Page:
• Bring in your family for a wellness check-up.
  • Send in that someone you know who’s been suffering for no reason at all.

Call (905) 623-8388 to set up your appointment.  

See you soon!

9903944Acupuncture is a therapeutic intervention used to treat specific health dysfunctions (i.e., musculoskeletal pain and movement disorders, sports injuries, functional problems, problems of dysregulation, headaches, stress-related disorders, chronic pain, etc.).What is Contemporary Medical Acupuncture (CMA)?
CMA is a precise peripheral nerve stimulation technique, in which fine solid needles (acupuncture needles) are inserted into anatomically defined neurofunctional sites, and stimulated manually or with electricity for the therapeutic purpose of modulating abnormal activity of the nervous system and/or the endocrine, exocrine and immune systems. It is used in pain syndromes, functional problems, and any diseases in which these modulatory mechanisms are available. Medical acupuncture works to modulate the pain and sensory signals throughout the body. During treatments, the body’s natural pain relieving chemicals are released to improve the biochemical balance in the body while promoting healing.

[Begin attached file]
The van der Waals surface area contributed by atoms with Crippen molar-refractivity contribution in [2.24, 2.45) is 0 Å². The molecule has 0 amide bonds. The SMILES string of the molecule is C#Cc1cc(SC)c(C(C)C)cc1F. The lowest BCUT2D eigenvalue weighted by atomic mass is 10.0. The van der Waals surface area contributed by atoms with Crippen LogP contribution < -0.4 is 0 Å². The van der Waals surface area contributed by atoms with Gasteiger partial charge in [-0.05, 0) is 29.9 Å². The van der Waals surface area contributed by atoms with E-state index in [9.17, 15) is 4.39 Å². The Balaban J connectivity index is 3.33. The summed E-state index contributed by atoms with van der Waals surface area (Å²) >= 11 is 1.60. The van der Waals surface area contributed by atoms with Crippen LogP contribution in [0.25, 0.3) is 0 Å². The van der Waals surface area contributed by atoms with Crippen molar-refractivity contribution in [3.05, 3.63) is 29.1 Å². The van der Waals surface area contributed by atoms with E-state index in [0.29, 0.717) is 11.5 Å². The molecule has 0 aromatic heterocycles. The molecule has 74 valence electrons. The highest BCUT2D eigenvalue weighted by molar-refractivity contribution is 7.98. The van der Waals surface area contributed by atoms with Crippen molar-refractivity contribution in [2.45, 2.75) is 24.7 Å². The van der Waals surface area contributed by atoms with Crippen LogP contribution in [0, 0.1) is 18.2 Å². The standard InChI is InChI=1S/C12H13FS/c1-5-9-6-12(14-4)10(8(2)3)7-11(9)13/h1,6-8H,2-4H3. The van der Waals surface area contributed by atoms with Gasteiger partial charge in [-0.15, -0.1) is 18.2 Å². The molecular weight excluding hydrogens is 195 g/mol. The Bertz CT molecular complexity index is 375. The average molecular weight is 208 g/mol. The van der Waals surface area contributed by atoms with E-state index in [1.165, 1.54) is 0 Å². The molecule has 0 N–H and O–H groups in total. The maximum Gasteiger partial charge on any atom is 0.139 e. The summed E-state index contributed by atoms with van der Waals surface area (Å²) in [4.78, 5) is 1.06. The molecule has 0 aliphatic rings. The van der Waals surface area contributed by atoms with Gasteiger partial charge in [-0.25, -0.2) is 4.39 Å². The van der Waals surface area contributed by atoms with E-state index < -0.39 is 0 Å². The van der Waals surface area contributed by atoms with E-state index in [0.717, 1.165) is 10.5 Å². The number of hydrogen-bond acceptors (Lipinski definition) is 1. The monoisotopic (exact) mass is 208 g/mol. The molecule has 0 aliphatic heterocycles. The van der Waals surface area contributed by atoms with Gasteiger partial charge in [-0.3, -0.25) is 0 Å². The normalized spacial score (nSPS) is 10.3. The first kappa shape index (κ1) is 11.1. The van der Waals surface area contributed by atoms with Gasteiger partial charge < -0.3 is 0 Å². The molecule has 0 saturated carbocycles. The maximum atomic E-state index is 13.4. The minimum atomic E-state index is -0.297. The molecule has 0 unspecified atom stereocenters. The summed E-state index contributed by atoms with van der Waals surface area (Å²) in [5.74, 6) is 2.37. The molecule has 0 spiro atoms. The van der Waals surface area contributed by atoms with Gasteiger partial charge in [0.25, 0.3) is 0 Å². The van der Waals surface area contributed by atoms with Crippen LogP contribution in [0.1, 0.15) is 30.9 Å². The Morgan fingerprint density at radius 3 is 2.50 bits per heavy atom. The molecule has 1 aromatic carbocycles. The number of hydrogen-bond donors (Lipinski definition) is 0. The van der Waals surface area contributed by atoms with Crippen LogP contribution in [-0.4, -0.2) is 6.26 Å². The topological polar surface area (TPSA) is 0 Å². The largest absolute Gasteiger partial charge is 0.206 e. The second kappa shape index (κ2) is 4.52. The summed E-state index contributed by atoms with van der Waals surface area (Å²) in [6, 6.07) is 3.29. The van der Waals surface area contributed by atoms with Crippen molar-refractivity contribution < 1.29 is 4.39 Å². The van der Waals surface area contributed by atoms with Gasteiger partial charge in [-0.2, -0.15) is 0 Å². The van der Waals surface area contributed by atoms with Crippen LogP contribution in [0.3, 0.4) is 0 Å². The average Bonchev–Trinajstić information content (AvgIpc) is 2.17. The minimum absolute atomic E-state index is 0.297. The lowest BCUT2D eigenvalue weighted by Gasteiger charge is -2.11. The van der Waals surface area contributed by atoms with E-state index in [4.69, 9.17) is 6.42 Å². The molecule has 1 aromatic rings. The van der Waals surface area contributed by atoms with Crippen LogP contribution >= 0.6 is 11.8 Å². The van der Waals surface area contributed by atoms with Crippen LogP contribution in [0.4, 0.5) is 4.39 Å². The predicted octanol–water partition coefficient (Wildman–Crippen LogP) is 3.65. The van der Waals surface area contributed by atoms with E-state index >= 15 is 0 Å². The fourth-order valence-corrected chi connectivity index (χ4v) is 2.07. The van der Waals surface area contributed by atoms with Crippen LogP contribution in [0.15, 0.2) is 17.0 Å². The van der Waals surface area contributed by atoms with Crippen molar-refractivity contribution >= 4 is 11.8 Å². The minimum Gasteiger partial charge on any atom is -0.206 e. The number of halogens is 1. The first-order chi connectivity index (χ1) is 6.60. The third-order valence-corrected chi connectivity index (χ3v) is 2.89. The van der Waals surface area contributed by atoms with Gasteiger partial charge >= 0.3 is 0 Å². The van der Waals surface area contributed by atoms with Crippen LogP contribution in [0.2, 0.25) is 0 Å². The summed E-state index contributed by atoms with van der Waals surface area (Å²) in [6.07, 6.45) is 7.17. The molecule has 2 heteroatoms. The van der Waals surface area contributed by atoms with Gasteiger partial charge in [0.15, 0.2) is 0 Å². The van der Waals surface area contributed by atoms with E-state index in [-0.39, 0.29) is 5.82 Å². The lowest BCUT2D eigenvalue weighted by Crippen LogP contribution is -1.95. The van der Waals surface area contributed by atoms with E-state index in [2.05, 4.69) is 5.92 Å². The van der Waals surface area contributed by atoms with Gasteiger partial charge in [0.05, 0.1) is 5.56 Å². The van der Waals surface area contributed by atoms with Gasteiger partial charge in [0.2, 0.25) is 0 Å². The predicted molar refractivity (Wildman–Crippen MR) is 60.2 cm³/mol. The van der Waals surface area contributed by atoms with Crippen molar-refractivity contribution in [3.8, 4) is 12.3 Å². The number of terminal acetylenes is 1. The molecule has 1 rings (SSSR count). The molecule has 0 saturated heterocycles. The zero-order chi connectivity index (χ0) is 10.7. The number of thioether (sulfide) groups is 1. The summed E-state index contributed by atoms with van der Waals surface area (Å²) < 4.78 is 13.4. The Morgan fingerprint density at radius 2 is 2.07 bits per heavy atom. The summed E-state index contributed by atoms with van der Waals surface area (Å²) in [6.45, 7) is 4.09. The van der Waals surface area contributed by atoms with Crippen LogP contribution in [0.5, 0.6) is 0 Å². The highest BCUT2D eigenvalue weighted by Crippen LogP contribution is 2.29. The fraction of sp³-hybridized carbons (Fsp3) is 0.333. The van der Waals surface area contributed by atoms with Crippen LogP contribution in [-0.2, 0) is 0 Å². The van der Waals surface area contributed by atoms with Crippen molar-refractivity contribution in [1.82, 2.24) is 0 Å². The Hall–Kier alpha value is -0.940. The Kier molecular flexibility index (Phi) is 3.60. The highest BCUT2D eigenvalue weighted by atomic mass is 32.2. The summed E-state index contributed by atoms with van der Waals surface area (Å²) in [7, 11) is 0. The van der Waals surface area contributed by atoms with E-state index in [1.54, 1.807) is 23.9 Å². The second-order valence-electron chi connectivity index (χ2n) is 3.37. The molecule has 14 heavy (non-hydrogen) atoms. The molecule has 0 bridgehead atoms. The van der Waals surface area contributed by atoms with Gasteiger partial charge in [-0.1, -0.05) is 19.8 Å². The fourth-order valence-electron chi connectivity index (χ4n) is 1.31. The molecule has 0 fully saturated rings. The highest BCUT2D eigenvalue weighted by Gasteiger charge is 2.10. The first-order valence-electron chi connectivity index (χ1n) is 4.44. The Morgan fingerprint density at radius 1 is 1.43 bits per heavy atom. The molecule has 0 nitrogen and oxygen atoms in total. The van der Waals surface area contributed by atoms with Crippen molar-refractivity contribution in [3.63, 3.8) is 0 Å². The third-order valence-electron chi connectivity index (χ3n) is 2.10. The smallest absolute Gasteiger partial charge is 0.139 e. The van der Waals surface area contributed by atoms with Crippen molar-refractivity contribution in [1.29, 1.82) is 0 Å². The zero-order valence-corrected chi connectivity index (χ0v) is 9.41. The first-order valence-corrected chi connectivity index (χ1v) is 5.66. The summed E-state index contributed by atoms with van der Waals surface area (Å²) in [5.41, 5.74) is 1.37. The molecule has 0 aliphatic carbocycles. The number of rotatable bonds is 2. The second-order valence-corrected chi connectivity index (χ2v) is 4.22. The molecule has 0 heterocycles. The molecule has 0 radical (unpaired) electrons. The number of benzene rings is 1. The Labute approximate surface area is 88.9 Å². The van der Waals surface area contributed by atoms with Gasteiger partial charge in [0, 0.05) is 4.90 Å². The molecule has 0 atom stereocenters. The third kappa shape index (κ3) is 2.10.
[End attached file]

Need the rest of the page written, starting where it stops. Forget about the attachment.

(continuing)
fastingA person’s entire immune system can be rejuvenated by fasting for as little as three days as it triggers the body to start producing new white blood cells, a study suggests. Fasting for as little as three days can regenerate the entire immune system, even in the elderly, scientists have found in a breakthrough described as “remarkable”. Although fasting diets have been criticised by nutritionists for being unhealthy, new research suggests starving the body kick-starts stem cells into producing new white blood cells, which fight off infection. Scientists at the University of Southern California say the discovery could be particularly beneficial for people suffering from damaged immune systems, such as cancer patients on chemotherapy. It could also help the elderly whose immune system becomes less effective as they age, making it harder for them to fight off even common diseases. The researchers say fasting “flips a regenerative switch” which prompts stem cells to create brand new white blood cells, essentially regenerating the entire immune system “It gives the ‘OK’ for stem cells to go ahead and begin proliferating and rebuild the entire system,” said Prof Valter Longo, Professor of Gerontology and the Biological Sciences at the University of California. “And the good news is that the body got rid of the parts of the system that might be damaged or old, the inefficient parts, during the fasting. “Now, if you start with a system heavily damaged by chemotherapy or ageing, fasting cycles can generate, literally, a new immune system.” Prolonged fasting forces the body to use stores of glucose and fat but also breaks down a significant portion of white blood cells. During each cycle of fasting, this depletion of white blood cells induces changes that trigger stem cell-based regeneration of new immune system cells. In trials humans were asked to regularly fast for between two and four days over a six-month period. Scientists found that prolonged fasting also reduced the enzyme PKA, which is linked to ageing and a hormone which increases cancer risk and tumour growth. “We could not predict that prolonged fasting would have such a remarkable effect in promoting stem cell-based regeneration of the hematopoietic system,” added Prof Longo. “When you starve, the system tries to save energy, and one of the things it can do to save energy is to recycle a lot of the immune cells that are not needed, especially those that may be damaged,” Dr Longo said. “What we started noticing in both our human work and animal work is that the white blood cell count goes down with prolonged fasting. Then when you re-feed, the blood cells come back. So we started thinking, well, where does it come from?” Fasting for 72 hours also protected cancer patients against the toxic impact of chemotherapy. “While chemotherapy saves lives, it causes significant collateral damage to the immune system. The results of this study suggest that fasting may mitigate some of the harmful effects of chemotherapy,” said co-author Tanya Dorff, assistant professor of clinical medicine at the USC Norris Comprehensive Cancer Center and Hospital. “More clinical studies are needed, and any such dietary intervention should be undertaken only under the guidance of a physician.” “We are investigating the possibility that these effects are applicable to many different systems and organs, not just the immune system,” added Prof Longo. However, some British experts were sceptical of the research. Dr Graham Rook, emeritus professor of immunology at University College London, said the study sounded “improbable”. Chris Mason, Professor of Regenerative Medicine at UCL, said: “There is some interesting data here. It sees that fasting reduces the number and size of cells and then re-feeding at 72 hours saw a rebound. “That could be potentially useful because that is not such a long time that it would be terribly harmful to someone with cancer. “But I think the most sensible way forward would be to synthesize this effect with drugs. I am not sure fasting is the best idea. People are better eating on a regular basis.” Dr Longo added: “There is no evidence at all that fasting would be dangerous while there is strong evidence that it is beneficial. “I have received emails from hundreds of cancer patients who have combined chemo with fasting, many with the assistance of the oncologists. “Thus far the great majority have reported doing very well and only a few have reported some side effects including fainting and a temporary increase in liver markers. Clearly we need to finish the clinical trials, but it looks very promising.”